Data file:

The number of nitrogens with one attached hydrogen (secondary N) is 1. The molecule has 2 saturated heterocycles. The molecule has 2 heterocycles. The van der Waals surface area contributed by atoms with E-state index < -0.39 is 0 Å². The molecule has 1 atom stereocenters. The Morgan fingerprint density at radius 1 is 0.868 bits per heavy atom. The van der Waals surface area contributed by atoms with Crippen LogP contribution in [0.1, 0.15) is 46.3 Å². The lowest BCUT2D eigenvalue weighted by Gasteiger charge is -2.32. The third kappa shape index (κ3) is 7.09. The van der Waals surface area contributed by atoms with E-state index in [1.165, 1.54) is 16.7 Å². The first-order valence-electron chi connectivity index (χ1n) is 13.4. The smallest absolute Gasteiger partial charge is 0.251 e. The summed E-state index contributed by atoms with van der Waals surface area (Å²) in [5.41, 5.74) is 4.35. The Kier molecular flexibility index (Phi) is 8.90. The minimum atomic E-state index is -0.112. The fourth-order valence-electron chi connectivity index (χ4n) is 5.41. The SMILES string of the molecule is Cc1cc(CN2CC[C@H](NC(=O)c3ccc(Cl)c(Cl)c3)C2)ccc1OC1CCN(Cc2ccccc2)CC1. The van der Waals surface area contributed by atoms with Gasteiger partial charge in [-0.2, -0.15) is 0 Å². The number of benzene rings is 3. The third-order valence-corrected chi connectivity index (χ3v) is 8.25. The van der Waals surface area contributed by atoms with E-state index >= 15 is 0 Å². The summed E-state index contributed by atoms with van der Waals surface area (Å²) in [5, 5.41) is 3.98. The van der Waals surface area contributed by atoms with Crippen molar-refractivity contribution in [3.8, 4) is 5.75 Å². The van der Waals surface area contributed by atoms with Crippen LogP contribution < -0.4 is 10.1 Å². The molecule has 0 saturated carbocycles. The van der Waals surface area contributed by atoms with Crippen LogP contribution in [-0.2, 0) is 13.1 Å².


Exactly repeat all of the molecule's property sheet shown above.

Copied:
The number of nitrogens with one attached hydrogen (secondary N) is 1. The molecule has 2 saturated heterocycles. The molecule has 2 heterocycles. The van der Waals surface area contributed by atoms with E-state index < -0.39 is 0 Å². The molecule has 1 atom stereocenters. The Morgan fingerprint density at radius 1 is 0.868 bits per heavy atom. The van der Waals surface area contributed by atoms with Crippen LogP contribution in [0.1, 0.15) is 46.3 Å². The lowest BCUT2D eigenvalue weighted by Gasteiger charge is -2.32. The third kappa shape index (κ3) is 7.09. The van der Waals surface area contributed by atoms with E-state index in [1.165, 1.54) is 16.7 Å². The first-order valence-electron chi connectivity index (χ1n) is 13.4. The smallest absolute Gasteiger partial charge is 0.251 e. The summed E-state index contributed by atoms with van der Waals surface area (Å²) in [5.41, 5.74) is 4.35. The Kier molecular flexibility index (Phi) is 8.90. The minimum atomic E-state index is -0.112. The fourth-order valence-electron chi connectivity index (χ4n) is 5.41. The SMILES string of the molecule is Cc1cc(CN2CC[C@H](NC(=O)c3ccc(Cl)c(Cl)c3)C2)ccc1OC1CCN(Cc2ccccc2)CC1. The van der Waals surface area contributed by atoms with Gasteiger partial charge in [-0.2, -0.15) is 0 Å². The number of benzene rings is 3. The third-order valence-corrected chi connectivity index (χ3v) is 8.25. The van der Waals surface area contributed by atoms with E-state index >= 15 is 0 Å². The summed E-state index contributed by atoms with van der Waals surface area (Å²) in [5, 5.41) is 3.98. The van der Waals surface area contributed by atoms with Crippen molar-refractivity contribution in [3.8, 4) is 5.75 Å². The van der Waals surface area contributed by atoms with Crippen LogP contribution < -0.4 is 10.1 Å². The molecule has 0 saturated carbocycles. The van der Waals surface area contributed by atoms with Crippen LogP contribution in [-0.2, 0) is 13.1 Å².